Autonomous Online System (AOS) Deployed in Remote Location
David Barber, Centre for Earth Observation Science, University of Manitoba, deploys Nortek Aquadopp Profiler and AOS in Arctic.
Researchers at University of Manitoba's Earth Observation Science lab have an important, and cold, job. They are part of a team tasked with understanding how large chunks of ice in the Canadian Arctic move.
Although Canada is losing a lot of sea ice in the northern hemisphere (both aerial extent and thickness), there still remains significant ice features that can pose a hazard to development activities in the Southern Beaufort Sea. The project will integrate a team of investigators to detect, understand, and eventually to be able to model the distribution and motion of hazardous ice features along the NW flank of the Canadian Arctic Archipelago and their movement over significant oil and gas exploration licenses in the Southern Beaufort Sea.
In April 2012, the team deployed a Nortek 600 kHz Aquadopp Profiler and several meteorological instruments in multi-year ice about 80 miles west of Banks Island, to collect ocean current profiles below the ice, and local wind data above the ice. The ice was about 7 m thick and a deep hole was augured into the ice to deploy the Aquadopp Profiler in the water.
Because the ice is so thick, and the observation site so remote, there is little chance of recovering the Aquadopp Profiler at the end of the project. This necessitated real-time data telemetry of ocean current measurements from one of the most hostile and remote places on the Earth. Nortek partnered with Manitoba researchers to provide the Nortek Autonomous Online System (AOS). AOS is a turn-key Iridium telemetry solution for the Nortek ADCP systems. The AOS Iridium satellite modem communicates data to the AOS-server, and the AOS-server stores and provides data for presentation on the client website. The data volume and cost is kept to a minimum by focusing on vital data subsets. Full current and wave datasets are stored in the instrument memory. The AOS webpage displays a wide range of telemetered parameters, including GPS postion of the system. The combination of these data sets will allow Manitoba researchers to measure the real-time motion of the ice patch and the current profiles below.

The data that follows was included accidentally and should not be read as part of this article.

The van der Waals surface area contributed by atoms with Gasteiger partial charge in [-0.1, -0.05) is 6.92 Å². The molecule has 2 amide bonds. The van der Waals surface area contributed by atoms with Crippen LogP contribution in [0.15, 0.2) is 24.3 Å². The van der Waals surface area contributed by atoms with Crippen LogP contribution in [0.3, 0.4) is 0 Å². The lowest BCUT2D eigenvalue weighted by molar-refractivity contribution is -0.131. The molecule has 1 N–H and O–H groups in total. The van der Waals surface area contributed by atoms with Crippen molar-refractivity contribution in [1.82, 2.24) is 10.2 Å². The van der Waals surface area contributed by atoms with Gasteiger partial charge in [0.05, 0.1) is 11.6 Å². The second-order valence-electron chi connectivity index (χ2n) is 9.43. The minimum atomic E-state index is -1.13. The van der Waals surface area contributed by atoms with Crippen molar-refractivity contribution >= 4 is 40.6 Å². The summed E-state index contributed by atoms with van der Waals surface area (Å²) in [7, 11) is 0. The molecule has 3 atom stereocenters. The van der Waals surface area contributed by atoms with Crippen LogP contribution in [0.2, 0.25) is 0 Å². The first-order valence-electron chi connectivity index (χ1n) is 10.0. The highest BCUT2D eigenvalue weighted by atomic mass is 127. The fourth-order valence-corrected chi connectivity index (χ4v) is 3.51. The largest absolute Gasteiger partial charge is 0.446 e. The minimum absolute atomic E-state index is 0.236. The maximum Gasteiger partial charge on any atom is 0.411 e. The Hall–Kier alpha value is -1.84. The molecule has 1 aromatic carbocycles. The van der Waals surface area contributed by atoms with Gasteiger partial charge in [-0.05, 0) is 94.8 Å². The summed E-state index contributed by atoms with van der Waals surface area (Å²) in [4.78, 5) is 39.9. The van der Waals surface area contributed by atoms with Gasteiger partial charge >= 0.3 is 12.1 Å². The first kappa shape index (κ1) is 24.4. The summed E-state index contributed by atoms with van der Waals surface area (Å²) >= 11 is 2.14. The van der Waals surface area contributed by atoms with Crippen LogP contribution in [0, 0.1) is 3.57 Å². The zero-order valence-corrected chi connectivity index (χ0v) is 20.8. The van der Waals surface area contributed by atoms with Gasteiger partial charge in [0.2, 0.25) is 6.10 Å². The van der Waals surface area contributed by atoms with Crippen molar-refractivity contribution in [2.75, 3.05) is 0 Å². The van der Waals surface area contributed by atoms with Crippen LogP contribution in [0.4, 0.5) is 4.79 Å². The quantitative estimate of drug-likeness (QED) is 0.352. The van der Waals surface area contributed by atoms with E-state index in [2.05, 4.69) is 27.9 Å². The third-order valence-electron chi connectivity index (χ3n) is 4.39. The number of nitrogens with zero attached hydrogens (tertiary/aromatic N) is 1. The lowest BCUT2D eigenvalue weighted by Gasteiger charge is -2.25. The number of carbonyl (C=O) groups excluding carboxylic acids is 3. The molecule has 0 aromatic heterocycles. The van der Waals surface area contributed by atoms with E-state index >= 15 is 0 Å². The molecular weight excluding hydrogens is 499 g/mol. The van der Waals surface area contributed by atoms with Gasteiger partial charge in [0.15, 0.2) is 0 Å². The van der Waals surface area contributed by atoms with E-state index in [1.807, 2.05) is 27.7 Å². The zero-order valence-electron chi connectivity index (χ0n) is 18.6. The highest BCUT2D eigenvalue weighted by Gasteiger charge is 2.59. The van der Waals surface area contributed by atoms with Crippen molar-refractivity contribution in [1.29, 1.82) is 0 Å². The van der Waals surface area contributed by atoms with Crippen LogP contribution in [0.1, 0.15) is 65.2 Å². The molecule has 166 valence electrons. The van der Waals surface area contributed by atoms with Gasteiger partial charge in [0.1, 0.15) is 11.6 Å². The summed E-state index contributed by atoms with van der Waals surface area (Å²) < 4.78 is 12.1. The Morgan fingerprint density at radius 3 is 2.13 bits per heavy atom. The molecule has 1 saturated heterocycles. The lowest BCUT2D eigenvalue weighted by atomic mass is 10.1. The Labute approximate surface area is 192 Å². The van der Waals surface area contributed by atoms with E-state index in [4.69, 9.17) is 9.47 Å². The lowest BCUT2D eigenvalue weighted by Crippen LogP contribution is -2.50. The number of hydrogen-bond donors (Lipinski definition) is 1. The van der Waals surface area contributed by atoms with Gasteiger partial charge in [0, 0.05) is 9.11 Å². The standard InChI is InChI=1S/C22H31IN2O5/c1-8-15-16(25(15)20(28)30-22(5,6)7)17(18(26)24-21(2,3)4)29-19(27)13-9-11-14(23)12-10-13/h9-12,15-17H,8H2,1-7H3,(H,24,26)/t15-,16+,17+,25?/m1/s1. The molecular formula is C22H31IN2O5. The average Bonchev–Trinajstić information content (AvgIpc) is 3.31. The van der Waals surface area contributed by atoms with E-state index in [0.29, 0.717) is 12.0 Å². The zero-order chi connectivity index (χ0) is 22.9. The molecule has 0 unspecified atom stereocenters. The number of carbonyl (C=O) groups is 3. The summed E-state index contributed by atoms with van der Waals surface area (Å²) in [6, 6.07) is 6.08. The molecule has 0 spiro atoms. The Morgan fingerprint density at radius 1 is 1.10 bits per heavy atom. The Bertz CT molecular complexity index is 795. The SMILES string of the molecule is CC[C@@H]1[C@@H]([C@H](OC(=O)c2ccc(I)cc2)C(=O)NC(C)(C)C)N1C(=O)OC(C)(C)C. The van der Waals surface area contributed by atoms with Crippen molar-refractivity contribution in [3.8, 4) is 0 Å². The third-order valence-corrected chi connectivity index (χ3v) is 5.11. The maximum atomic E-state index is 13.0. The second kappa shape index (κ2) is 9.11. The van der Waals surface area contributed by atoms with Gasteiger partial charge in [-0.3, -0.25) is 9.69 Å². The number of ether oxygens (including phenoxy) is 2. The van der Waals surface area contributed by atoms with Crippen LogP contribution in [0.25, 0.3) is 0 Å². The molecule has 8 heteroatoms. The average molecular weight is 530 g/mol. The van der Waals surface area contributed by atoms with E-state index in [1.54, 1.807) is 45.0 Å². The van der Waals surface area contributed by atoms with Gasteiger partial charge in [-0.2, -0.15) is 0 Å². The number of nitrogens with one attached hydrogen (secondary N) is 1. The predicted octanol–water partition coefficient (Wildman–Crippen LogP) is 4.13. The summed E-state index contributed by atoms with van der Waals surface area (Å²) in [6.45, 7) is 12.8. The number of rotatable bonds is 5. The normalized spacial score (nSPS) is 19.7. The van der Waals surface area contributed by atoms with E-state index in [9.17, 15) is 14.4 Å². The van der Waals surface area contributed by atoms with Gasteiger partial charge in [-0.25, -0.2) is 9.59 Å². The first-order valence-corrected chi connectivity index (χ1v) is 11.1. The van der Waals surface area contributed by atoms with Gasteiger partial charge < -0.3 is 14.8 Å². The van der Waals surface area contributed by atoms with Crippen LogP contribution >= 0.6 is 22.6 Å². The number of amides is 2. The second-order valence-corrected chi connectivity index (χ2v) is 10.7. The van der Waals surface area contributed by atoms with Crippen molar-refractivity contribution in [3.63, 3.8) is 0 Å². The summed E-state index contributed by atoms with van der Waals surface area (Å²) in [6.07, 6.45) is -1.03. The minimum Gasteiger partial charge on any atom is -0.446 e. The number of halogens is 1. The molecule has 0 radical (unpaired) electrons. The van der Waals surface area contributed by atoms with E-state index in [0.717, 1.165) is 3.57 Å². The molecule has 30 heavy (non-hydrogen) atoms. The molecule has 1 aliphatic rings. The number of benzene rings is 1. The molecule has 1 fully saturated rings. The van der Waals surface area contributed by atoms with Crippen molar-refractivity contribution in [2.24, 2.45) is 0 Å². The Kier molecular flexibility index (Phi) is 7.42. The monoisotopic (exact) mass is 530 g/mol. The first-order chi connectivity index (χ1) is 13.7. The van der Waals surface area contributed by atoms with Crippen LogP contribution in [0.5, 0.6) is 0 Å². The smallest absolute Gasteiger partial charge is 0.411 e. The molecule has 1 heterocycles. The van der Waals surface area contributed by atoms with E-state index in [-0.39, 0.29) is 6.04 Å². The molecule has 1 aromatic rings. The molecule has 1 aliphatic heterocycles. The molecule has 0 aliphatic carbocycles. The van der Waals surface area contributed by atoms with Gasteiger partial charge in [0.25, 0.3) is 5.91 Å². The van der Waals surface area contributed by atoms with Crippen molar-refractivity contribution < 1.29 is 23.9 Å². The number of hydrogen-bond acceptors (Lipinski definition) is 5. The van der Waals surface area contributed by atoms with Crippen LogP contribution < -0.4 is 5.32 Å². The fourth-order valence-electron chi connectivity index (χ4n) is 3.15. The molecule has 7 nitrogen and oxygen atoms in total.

Greg McCullough deploys the Aquadopp Profiler and AOS.
AOS display showing the drift of the ice between April and June 2012.
AOS display showing the current speed and direction (top) and water temperature (bottom).